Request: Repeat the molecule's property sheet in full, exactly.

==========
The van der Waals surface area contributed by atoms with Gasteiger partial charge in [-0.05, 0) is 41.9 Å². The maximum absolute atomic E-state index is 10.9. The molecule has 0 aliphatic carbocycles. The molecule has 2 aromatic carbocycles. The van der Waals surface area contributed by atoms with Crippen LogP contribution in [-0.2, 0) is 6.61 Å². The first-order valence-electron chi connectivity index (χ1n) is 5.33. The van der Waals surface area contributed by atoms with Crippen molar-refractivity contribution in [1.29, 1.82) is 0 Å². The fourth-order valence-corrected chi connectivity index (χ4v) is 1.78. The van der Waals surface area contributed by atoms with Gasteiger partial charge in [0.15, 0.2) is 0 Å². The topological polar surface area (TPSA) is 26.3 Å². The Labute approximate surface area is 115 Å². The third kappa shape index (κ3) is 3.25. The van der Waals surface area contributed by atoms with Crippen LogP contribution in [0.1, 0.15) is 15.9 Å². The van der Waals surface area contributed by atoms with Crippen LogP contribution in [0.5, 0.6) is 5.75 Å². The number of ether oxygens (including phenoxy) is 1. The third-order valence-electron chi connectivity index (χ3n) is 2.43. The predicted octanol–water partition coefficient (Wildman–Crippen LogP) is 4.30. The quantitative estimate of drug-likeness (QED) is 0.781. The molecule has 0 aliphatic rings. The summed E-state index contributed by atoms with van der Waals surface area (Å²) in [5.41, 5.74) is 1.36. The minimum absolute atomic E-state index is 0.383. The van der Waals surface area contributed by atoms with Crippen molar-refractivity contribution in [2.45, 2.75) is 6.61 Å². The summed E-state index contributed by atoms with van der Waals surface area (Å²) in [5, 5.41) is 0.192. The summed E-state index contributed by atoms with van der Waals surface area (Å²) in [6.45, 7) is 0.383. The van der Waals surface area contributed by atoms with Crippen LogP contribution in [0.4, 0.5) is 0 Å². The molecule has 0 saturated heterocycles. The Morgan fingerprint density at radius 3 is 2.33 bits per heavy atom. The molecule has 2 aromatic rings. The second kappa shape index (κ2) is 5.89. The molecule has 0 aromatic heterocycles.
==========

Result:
The van der Waals surface area contributed by atoms with Gasteiger partial charge in [-0.05, 0) is 41.9 Å². The maximum absolute atomic E-state index is 10.9. The molecule has 0 aliphatic carbocycles. The molecule has 2 aromatic carbocycles. The van der Waals surface area contributed by atoms with Crippen LogP contribution in [-0.2, 0) is 6.61 Å². The first-order valence-electron chi connectivity index (χ1n) is 5.33. The van der Waals surface area contributed by atoms with Crippen molar-refractivity contribution in [1.29, 1.82) is 0 Å². The fourth-order valence-corrected chi connectivity index (χ4v) is 1.78. The van der Waals surface area contributed by atoms with Gasteiger partial charge in [0.15, 0.2) is 0 Å². The topological polar surface area (TPSA) is 26.3 Å². The Labute approximate surface area is 115 Å². The third kappa shape index (κ3) is 3.25. The van der Waals surface area contributed by atoms with Crippen LogP contribution in [0.1, 0.15) is 15.9 Å². The van der Waals surface area contributed by atoms with Crippen LogP contribution in [0.5, 0.6) is 5.75 Å². The number of ether oxygens (including phenoxy) is 1. The third-order valence-electron chi connectivity index (χ3n) is 2.43. The predicted octanol–water partition coefficient (Wildman–Crippen LogP) is 4.30. The quantitative estimate of drug-likeness (QED) is 0.781. The molecule has 0 aliphatic rings. The summed E-state index contributed by atoms with van der Waals surface area (Å²) in [5.41, 5.74) is 1.36. The minimum absolute atomic E-state index is 0.383. The van der Waals surface area contributed by atoms with Crippen molar-refractivity contribution in [2.45, 2.75) is 6.61 Å². The summed E-state index contributed by atoms with van der Waals surface area (Å²) in [5, 5.41) is 0.192. The summed E-state index contributed by atoms with van der Waals surface area (Å²) in [6.45, 7) is 0.383. The van der Waals surface area contributed by atoms with Crippen LogP contribution in [0.4, 0.5) is 0 Å². The molecule has 0 saturated heterocycles. The Morgan fingerprint density at radius 3 is 2.33 bits per heavy atom. The molecule has 2 aromatic rings. The second kappa shape index (κ2) is 5.89. The molecule has 0 aromatic heterocycles.